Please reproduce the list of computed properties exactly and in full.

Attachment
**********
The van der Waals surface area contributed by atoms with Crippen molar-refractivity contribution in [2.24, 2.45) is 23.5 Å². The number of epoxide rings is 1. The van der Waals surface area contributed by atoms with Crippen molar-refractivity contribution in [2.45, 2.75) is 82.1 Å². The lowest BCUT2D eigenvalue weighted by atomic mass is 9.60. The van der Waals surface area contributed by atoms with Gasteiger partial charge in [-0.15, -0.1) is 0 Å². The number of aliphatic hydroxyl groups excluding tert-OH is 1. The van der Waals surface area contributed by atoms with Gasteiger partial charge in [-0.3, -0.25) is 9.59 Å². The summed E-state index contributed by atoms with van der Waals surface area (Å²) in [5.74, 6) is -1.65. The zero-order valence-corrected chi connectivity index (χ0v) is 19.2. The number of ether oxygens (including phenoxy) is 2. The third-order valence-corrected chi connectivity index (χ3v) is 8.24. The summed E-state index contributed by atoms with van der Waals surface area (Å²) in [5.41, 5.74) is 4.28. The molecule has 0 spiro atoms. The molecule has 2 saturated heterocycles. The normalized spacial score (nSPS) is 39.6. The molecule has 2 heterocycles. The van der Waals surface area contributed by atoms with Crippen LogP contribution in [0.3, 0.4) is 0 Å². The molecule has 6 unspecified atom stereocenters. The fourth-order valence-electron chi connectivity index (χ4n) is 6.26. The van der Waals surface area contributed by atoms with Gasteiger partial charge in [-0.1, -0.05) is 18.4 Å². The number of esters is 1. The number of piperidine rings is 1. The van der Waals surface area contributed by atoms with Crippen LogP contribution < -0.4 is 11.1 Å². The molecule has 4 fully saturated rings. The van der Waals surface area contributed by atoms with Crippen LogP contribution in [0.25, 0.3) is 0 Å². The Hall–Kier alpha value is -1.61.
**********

The van der Waals surface area contributed by atoms with Crippen molar-refractivity contribution in [2.24, 2.45) is 23.5 Å². The number of epoxide rings is 1. The van der Waals surface area contributed by atoms with Crippen molar-refractivity contribution in [2.45, 2.75) is 82.1 Å². The lowest BCUT2D eigenvalue weighted by atomic mass is 9.60. The van der Waals surface area contributed by atoms with Gasteiger partial charge in [-0.15, -0.1) is 0 Å². The number of aliphatic hydroxyl groups excluding tert-OH is 1. The van der Waals surface area contributed by atoms with Gasteiger partial charge in [-0.3, -0.25) is 9.59 Å². The summed E-state index contributed by atoms with van der Waals surface area (Å²) in [5.74, 6) is -1.65. The zero-order valence-corrected chi connectivity index (χ0v) is 19.2. The number of ether oxygens (including phenoxy) is 2. The third-order valence-corrected chi connectivity index (χ3v) is 8.24. The summed E-state index contributed by atoms with van der Waals surface area (Å²) in [5.41, 5.74) is 4.28. The molecule has 0 spiro atoms. The molecule has 2 saturated heterocycles. The normalized spacial score (nSPS) is 39.6. The molecule has 2 heterocycles. The van der Waals surface area contributed by atoms with Crippen LogP contribution in [0.3, 0.4) is 0 Å². The molecule has 6 unspecified atom stereocenters. The fourth-order valence-electron chi connectivity index (χ4n) is 6.26. The van der Waals surface area contributed by atoms with Gasteiger partial charge in [-0.1, -0.05) is 18.4 Å². The number of esters is 1. The number of piperidine rings is 1. The van der Waals surface area contributed by atoms with Crippen LogP contribution < -0.4 is 11.1 Å². The molecule has 4 fully saturated rings. The van der Waals surface area contributed by atoms with Crippen LogP contribution in [0.25, 0.3) is 0 Å². The Hall–Kier alpha value is -1.61.